Article: Collaboration technology: There's no going back

C-Suite

Collaboration technology: There's no going back

Inder Sidhu, Senior VP, Strategy & Planning, Cisco
 

At Cisco, we routinely gather experts from three or more countries—including India—to solve customer problems in real time

 

Industries that are interesting to me are ones where network technology adoption can have the greatest impact

 

How will the massive deployment of conferencing technology change the workplaces of the future?

The massive deployment of collaboration technology will have a number of significant impacts.
For starters, it will reduce barriers that commonly divide people, making the world a more connected and inter-dependent place. With collaboration technology, time and distance are rendered meaningless, so people can work more flexible hours and with a greater than usual number of colleagues.

At Cisco, we routinely gather experts from three or more countries—including India—to solve customer problems in real time. Collaboration technology, thus, helps us better leverage our knowledge and capabilities, and deploy it where it is needed most. This increase in scalability is making Cisco a more agile and adept company—and not just internally. We’re better able to communicate with our partners, suppliers and customers, too. In other words, collaboration has made us more competitive and receptive.

To make the most from collaborative technology, we have adjusted our management structure. In addition to our traditional command-and-control model, we also have a complementary decentralized model that drives decision making deeper into the field. Together, they help us work smarter and faster than we ever imagined possible.

How quickly do you see emerging economies like India adopting web conference components—simple remote meetings, virtual training classes, large events, and online technical assistance? Do you see bandwidth as a major constraint in the Indian context?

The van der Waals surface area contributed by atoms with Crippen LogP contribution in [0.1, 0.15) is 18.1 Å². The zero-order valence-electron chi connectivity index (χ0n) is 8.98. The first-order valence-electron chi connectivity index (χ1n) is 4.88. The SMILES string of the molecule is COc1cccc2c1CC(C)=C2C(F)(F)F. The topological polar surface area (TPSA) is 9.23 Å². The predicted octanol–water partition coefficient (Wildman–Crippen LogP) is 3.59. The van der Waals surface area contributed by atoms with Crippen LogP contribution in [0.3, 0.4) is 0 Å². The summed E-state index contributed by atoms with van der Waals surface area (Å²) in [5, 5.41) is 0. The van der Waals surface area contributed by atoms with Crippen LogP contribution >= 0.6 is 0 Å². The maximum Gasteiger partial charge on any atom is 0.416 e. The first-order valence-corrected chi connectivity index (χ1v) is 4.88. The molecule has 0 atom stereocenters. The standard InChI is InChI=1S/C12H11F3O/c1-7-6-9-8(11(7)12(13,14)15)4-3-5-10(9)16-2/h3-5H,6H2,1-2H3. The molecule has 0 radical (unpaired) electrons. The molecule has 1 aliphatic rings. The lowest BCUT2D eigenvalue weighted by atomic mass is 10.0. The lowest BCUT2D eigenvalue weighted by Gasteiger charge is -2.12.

The simple answer is web conferencing is happening now—in Asia, Eastern Europe, the Middle East, South America and Africa, too.

The broader question is ‘how widespread is adoption?’ If you go to a major metropolitan area in Poland, India, Chile or South Africa, you’ll find significant penetration of broadband networking technology. In many cases it’s greater than 30 percent for consumers, and 70 percent for businesses and government offices. In Dubai, for example, connectivity is often faster and cheaper than it is in Los Angeles or London.

But in smaller towns and rural areas, connectivity remains a challenge. Fortunately, things are improving. Brazil, for example, has asked Cisco to help it increase broadband penetration to 750 regional hubs and smaller municipalities.
Adoption in emerging economies is happening in gradual waves, much as it did in more developed counties. But the time between waves has been compressed, and in some cases the waves are coming simultaneously. Online technical assistance and simple remote meetings are already very common, especially in knowledge-based industries such as IT and financial services. In the future, virtual training classes and even virtual events will be available in emerging countries.
Unlike established countries, which relied on computers long before mobile devices, emerging economies are adopting collaboration technologies first on mobile platforms.

Which sectors do you see adapting and utilizing such new technology the fastest?

Knowledge industries are traditionally the first adopters of technology. That includes information technology, financial services, media and entertainment and telecommunications. The next wave of adopters tend to be retailers and professionals service companies—industries that greatly benefit from technology adoption but whose fates are not completely tied to it.